party like it’s 700 B.C.

The big economic news last night and this morning was that numerous Wall Street executives of bailed out firms were going to pay large bonuses this year.  They justified this expense by saying that they have to compete with other firms to keep their good talent.

I recognize that the following may be an overgeneralization—which is why I put it on my blog—but here are a couple of concise thoughts which apply to many of these executives:

1.  You are competing with yourselves.  You sit on each other’s boards and vote pay raises for your competition, which then gives you the cover to increase your own salary.  You are abusing your power to rig the game in your favor.

2. You are not productive.  You do not make your money by increasing value for our economy but by taking money out.  Earning money for your firm on commissions, volume trading, and credit default swaps is not the same as investing capital in promising businesses.  You are parasites on our economy.  You aren’t helping.

3. You are broke.  Even if #1 and #2 are incorrect, the fact is that you are not successful enough to pay your bonuses with your own money, but are paying your precious talent with money you borrowed from us.

Our economy is approaching biblical proportions.  Open to any of the Old Testament prophets, put your finger down and start reading.  What they say is strikingly relevant today.  Here are a couple of passages from Isaiah:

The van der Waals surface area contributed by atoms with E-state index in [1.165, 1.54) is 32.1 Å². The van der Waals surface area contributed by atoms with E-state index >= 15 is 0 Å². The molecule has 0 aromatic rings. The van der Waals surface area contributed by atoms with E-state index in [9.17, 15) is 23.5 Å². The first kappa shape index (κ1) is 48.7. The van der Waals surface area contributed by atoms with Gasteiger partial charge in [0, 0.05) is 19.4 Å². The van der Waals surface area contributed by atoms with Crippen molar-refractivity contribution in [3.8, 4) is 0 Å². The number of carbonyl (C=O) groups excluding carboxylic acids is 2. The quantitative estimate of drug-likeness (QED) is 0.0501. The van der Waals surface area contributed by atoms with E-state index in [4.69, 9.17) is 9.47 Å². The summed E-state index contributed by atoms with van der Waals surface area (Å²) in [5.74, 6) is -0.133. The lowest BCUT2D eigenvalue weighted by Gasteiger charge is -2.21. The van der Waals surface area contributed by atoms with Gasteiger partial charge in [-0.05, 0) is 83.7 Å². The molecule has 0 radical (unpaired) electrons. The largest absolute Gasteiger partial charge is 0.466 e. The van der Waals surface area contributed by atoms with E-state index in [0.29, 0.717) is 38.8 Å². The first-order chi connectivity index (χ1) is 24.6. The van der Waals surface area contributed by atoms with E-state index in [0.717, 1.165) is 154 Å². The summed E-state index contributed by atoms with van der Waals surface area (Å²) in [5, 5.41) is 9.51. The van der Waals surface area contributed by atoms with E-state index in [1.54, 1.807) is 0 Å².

Does this sound like America?  “Their land is full of silver and gold; there is no end to their treasures.  Their land is full of horses; there is no end to their chariots.  Their land is full of idols; they bow down to the work of their hands, to what their fingers have made.  So man will be brought low and mankind humbled….” (Isaiah 2:7-9).

Read this in light of the subprime lending scam:  “Woe to you who add house to house and join field to field till no space is left and you live alone in the land.  The LORD Almighty has declared in my hearing:  ‘Surely the great houses will become desolate, the fine mansions left without occupants’” (Isaiah 5:8-9).

Does this seem applicable to our elected officials and their lobbyists?  “Your rulers are rebels, companions of thieves; they all love bribes and chase after gifts.  They do not defend the cause of the fatherless; the widow’s case does not come before them” (Isaiah 1:23).

6 Comments

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  1. Jonathan Shelley October 15, 2009 — 7:08 pm

    Mike:

    Good thoughts (although I’m not sure I completely understand your first sentence as written). For me, let them have their silver and gold, if that is what they desire. I prefer to contemplate the sparrow and the lillies. After all, [to die is gain for then I will reign with Jesus in heaven – I’ve got a mansion!]

    And you know that I don’t care about money since I am trying to become a theology professor!

  2. Mike,

    Not sure I fully agree. Certainly I, too, object to these execs receiving large bonuses after having been bailed out. But I also believe the bail out never should have occurred, and still do not believe it was necessary. The market would have continued to spiral downward, would have hit rock bottom, and we would have rebounded without the government.